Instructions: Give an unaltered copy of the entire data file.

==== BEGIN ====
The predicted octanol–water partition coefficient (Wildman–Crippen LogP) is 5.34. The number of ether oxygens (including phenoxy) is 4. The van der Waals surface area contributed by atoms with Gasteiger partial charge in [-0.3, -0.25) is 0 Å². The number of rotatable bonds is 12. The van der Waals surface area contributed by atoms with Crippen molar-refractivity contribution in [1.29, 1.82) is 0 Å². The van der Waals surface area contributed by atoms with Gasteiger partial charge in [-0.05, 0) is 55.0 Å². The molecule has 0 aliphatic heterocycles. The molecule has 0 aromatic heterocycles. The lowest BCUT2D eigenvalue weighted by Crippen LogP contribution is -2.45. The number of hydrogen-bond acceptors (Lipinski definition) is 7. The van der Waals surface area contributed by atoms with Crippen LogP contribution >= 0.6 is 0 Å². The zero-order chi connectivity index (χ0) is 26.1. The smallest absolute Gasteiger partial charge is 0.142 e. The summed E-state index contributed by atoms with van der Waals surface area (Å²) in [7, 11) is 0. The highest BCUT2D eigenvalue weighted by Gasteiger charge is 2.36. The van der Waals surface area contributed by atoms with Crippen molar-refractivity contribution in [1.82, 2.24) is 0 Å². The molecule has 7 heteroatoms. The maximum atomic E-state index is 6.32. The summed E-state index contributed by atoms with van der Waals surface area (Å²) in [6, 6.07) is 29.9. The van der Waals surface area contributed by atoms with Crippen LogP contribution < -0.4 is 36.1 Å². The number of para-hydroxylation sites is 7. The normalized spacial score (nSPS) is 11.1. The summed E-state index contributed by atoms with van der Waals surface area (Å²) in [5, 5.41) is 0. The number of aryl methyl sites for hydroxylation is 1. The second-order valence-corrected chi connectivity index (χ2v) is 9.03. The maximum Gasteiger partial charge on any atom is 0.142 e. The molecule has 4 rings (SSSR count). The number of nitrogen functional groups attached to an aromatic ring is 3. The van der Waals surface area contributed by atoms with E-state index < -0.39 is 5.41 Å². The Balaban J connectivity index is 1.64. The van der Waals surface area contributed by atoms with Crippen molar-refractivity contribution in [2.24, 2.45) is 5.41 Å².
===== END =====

The predicted octanol–water partition coefficient (Wildman–Crippen LogP) is 5.34. The number of ether oxygens (including phenoxy) is 4. The van der Waals surface area contributed by atoms with Gasteiger partial charge in [-0.3, -0.25) is 0 Å². The number of rotatable bonds is 12. The van der Waals surface area contributed by atoms with Crippen molar-refractivity contribution in [1.29, 1.82) is 0 Å². The van der Waals surface area contributed by atoms with Gasteiger partial charge in [-0.05, 0) is 55.0 Å². The molecule has 0 aliphatic heterocycles. The molecule has 0 aromatic heterocycles. The lowest BCUT2D eigenvalue weighted by Crippen LogP contribution is -2.45. The number of hydrogen-bond acceptors (Lipinski definition) is 7. The van der Waals surface area contributed by atoms with Crippen LogP contribution >= 0.6 is 0 Å². The zero-order chi connectivity index (χ0) is 26.1. The smallest absolute Gasteiger partial charge is 0.142 e. The summed E-state index contributed by atoms with van der Waals surface area (Å²) in [7, 11) is 0. The highest BCUT2D eigenvalue weighted by Gasteiger charge is 2.36. The van der Waals surface area contributed by atoms with Crippen molar-refractivity contribution in [1.82, 2.24) is 0 Å². The molecule has 7 heteroatoms. The maximum atomic E-state index is 6.32. The summed E-state index contributed by atoms with van der Waals surface area (Å²) in [6, 6.07) is 29.9. The van der Waals surface area contributed by atoms with Crippen LogP contribution < -0.4 is 36.1 Å². The number of para-hydroxylation sites is 7. The normalized spacial score (nSPS) is 11.1. The summed E-state index contributed by atoms with van der Waals surface area (Å²) in [5, 5.41) is 0. The number of aryl methyl sites for hydroxylation is 1. The second-order valence-corrected chi connectivity index (χ2v) is 9.03. The maximum Gasteiger partial charge on any atom is 0.142 e. The molecule has 4 rings (SSSR count). The number of nitrogen functional groups attached to an aromatic ring is 3. The van der Waals surface area contributed by atoms with E-state index < -0.39 is 5.41 Å². The Balaban J connectivity index is 1.64. The van der Waals surface area contributed by atoms with Crippen molar-refractivity contribution in [2.24, 2.45) is 5.41 Å².